The primary difference between omnichannel and multichannel marketing is the guiding principle that the strategy is designed around. Omnichannel marketing is often considered to be shopper or customer based marketing, not channel-based marketing. The ultimate goal of omnichannel marketing is to create a user-friendly, seamless shopping experience for the customer no matter how or where the customer is interacting with your brand or products.
By contrast, multichannel marketing is a sales strategy that spans several different channels – social media, online retail, in-store retail etc. The primary distinguishing factor of multichannel marketing is the process by which each channel operates independently from the others.
Each sales channel is isolated and operates within its own vacuum making the sales experience often confusing and even frustrating for customers.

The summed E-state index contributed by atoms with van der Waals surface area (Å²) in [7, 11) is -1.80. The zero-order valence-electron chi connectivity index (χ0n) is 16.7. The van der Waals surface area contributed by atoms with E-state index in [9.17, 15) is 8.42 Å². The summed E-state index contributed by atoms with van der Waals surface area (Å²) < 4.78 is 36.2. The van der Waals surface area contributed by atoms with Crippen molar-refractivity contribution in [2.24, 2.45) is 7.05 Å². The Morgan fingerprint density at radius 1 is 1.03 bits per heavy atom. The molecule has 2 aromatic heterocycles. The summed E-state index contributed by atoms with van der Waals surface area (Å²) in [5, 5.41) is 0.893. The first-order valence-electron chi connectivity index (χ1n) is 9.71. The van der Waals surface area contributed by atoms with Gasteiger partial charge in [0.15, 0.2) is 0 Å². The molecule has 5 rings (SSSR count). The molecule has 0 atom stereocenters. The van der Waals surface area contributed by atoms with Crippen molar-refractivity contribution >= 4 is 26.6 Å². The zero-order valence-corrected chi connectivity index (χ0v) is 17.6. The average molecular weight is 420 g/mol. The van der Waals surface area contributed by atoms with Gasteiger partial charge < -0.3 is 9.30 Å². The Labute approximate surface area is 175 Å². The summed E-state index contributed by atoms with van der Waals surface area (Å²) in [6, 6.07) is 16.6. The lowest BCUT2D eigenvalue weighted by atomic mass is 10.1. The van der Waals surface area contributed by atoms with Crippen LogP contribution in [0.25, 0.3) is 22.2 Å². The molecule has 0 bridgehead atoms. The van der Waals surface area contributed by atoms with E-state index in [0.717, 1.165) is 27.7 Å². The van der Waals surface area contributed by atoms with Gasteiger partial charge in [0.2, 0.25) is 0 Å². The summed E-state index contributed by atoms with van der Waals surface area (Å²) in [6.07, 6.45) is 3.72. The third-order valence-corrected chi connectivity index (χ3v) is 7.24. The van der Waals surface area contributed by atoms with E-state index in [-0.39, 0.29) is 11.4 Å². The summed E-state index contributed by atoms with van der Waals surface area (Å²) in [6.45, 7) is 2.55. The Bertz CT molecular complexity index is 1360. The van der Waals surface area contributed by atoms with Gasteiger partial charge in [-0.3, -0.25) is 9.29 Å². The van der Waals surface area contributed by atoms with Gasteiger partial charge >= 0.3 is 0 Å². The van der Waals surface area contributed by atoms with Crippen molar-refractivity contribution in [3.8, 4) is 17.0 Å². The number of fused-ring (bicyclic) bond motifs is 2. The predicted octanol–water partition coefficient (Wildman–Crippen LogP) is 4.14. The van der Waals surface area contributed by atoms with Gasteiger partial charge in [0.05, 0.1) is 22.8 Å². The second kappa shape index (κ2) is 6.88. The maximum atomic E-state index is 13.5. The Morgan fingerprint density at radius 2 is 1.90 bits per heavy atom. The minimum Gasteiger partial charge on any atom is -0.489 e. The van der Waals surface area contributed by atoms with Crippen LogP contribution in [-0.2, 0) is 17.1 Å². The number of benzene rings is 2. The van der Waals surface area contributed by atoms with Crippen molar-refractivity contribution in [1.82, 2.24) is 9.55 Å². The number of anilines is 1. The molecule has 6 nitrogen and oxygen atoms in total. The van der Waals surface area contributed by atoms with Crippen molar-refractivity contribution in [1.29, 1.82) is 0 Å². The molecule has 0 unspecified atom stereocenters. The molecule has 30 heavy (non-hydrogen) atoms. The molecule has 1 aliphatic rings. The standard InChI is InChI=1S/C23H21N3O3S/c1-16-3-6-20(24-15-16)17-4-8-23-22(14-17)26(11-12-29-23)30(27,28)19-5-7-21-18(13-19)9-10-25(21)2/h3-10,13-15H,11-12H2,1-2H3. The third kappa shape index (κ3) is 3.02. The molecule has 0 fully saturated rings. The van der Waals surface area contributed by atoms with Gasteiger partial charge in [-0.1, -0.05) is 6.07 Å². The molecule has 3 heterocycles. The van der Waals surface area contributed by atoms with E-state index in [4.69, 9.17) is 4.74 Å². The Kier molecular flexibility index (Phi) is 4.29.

For example, in a multichannel marketing strategy, the in-person retail location does not coincide with the online retailer – perhaps they offer different products online (or no products online at all!) or different sales and promotions online or in-person.
In today’s digital age, and especially during the time of COVID-19 and limited in-store retail options, omnichannel marketing is considered to be highly effective and more desirable than multichannel marketing.
Personalized customer shopping experiences have become a standard expectation for many consumers in various industries, making omnichannel more appealing to businesses and customers alike.
A helpful rule to remember the difference between omnichannel and multichannel marketing is understanding the depth of channel integration. All omnichannel marketing strategies consist of multiple channels, but not all multichannel marketing strategies are integrated enough to be considered an omnichannel experience.